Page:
Thai protest leaders who have been rallying in Bangkok for more than a month will turn themselves over to police on May 15, one of their leaders told AFP on Saturday.
However, they said that they would not end their rally in the capital’s commercial heartland.
“On May 15, 24 of us will surrender. All of the leaders,” said one of the top Red Shirts, Nattawut Saikuar. “For now, the 24 of us will keep rallying to show sincerely that we won’t run away,” he said.
“I’m sure the order to suppress us will come out soon.”
PM puts army chief in charge of security after bungled raid
Earlier, the embattled prime minister earlier put his army chief in charge of security in the capital Friday after a bungled raid on a hotel where leaders of the Red Shirt protest movement were holed up.
Authorities are turning up the heat again on anti-government demonstrators after a lull in tensions between the two sides, whose standoff descended into the country’s deadliest civil unrest in two decades last weekend.
The military said it was planning another operation to disperse the thousands of protesters from Bangkok’s commercial district but the timing had not yet been decided.
“There will be an effort to retake the area. We can’t allow protests there because it damages the country,” army spokesman Sunsern Kaewkumnerd told reporters.
Government vows to return ‘normalcy’
Prime Minister Abhisit Vejjajiva said that he was replacing his deputy as head of security operations in the capital, giving army chief Anupong Paojinda broader powers to tackle “terrorism”.
“The government reassures you that we will restore normalcy,” he said in a nationally televised address.
Experts said the move suggested the authorities might be preparing another crackdown, following last Saturday’s bloody clashes that left 23 people dead.
Authorities in bungled hotel raid
It also came after commandos earlier Friday stormed a Bangkok hotel where leaders of the Red Shirt protest movement were hiding, but the mission ended in dramatic failure after the suspects managed to flee.
“They tried to arrest the co-leaders of the Red Shirts and they were unable to do so. I think that was another humiliation,” said Pavin Chachavalpongpun, a fellow at the Institute for Southeast Asian Studies in Singapore.
“When you let the military control a situation it hardly ever ends nice and peacefully. There’s a possibility it might turn nasty.”
One leading Red Shirt climbed down an electric cable from the third floor of the hotel in Bangkok’s northern outskirts before being rushed away by jubilant supporters, despite the presence of dozens of riot police nearby.
The operation “was not a success but the government will carry on”, Abhisit said.
The setback to the authorities came almost a week after the army tried in vain to clear an area of the capital of anti-government demonstrators, triggering the country’s deadliest civil unrest in 18 years.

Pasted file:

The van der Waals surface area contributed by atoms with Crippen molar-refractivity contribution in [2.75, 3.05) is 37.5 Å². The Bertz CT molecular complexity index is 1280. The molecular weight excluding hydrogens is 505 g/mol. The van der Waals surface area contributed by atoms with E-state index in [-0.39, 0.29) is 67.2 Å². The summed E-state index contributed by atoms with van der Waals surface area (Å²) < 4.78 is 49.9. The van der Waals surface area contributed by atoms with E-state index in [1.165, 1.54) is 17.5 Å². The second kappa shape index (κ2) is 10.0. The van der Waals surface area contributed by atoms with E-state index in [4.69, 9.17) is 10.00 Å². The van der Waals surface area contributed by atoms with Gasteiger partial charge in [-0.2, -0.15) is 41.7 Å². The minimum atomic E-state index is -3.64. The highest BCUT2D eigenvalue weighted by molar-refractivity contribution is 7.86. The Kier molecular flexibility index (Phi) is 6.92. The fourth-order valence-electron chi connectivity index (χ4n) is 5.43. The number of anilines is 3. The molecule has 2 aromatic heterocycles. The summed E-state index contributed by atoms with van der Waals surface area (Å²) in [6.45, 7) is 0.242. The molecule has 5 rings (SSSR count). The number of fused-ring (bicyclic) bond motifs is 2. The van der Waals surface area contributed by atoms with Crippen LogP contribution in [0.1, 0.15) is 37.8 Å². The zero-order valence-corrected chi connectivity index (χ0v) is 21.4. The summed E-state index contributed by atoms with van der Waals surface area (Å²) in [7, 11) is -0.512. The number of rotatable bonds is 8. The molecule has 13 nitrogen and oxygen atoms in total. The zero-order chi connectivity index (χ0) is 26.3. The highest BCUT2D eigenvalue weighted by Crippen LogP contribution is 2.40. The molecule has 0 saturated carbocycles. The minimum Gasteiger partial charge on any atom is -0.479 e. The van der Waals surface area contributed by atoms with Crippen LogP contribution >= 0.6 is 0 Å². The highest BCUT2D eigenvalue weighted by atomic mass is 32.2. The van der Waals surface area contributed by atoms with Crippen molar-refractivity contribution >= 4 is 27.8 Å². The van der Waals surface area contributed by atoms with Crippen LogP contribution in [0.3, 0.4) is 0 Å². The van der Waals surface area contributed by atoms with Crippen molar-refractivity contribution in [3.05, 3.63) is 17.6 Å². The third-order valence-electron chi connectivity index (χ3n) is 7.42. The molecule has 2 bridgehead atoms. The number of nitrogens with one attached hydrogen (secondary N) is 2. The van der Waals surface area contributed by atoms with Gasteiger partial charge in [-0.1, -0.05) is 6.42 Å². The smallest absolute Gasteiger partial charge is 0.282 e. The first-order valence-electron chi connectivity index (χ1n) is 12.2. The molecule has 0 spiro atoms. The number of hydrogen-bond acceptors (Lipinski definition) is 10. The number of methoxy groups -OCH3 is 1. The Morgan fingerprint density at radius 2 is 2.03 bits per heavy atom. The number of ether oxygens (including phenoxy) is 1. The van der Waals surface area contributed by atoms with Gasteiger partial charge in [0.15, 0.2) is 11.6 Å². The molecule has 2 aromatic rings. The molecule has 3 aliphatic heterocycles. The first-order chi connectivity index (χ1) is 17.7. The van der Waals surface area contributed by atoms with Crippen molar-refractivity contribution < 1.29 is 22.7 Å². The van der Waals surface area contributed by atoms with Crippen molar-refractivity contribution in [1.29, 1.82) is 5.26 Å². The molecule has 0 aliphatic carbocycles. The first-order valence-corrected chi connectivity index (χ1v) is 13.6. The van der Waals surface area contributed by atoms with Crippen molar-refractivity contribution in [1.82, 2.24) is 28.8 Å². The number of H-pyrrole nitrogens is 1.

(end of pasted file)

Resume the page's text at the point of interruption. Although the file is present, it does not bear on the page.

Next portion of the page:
“Police kicked the door open and threw smoke and stun grenades into the room, but luckily I ran to the window and used an electric cord to climb down,” said one of the Red Shirt leaders who fled the hotel, Arisman Pongruangrong.
“Now our mission is to hunt down Abhisit and (deputy PM) Suthep. Our patience is at its limit,” he said at the main rally stage in the commercial district in the heart of the Thai capital.
The Reds, who began their mass rallies on March 12, say the area will be the scene of the “final round” in their fight to overthrow the government.
Investors fret at chaos
The turmoil has spooked investors, with Thai stocks plunging 3.25 percent on Friday as trading resumed after a three-day break for the Thai New Year. The market has tumbled almost seven percent over the past two trading days.
Arrest warrants have been issued for many of the Red Shirt leaders, including Arisman, who is accused of involvement in the storming of parliament earlier this month as well as an Asian summit in Pattaya last year.
The mostly poor and rural red-clad supporters of fugitive former premier Thaksin Shinawatra say the government is illegitimate because it came to power in 2008 after a court ousted Thaksin’s allies from power.
Two police officers were taken by the protesters from the hotel to the rally site and briefly interrogated by Red Shirts, but they later told reporters that they had not been taken hostage but wanted to ensure Arisman’s safety.
Abhisit has blamed “terrorists” for inciting last weekend’s violent street clashes, which sparked bloody gun battles in the heart of the capital.
The government, which imposed a state of emergency in Bangkok and surrounding areas a week ago, has accused Thaksin of stoking the unrest.
A legal aide announced Thaksin is to sue Thailand’s Foreign Minister Kasit Piromya after the politician called him a “bloody terrorist”.
“Dr Thaksin has assigned a team of lawyers to bring a libel case, both civil and criminal, against Mr. Kasit,” Noppadon Pattama told AFP.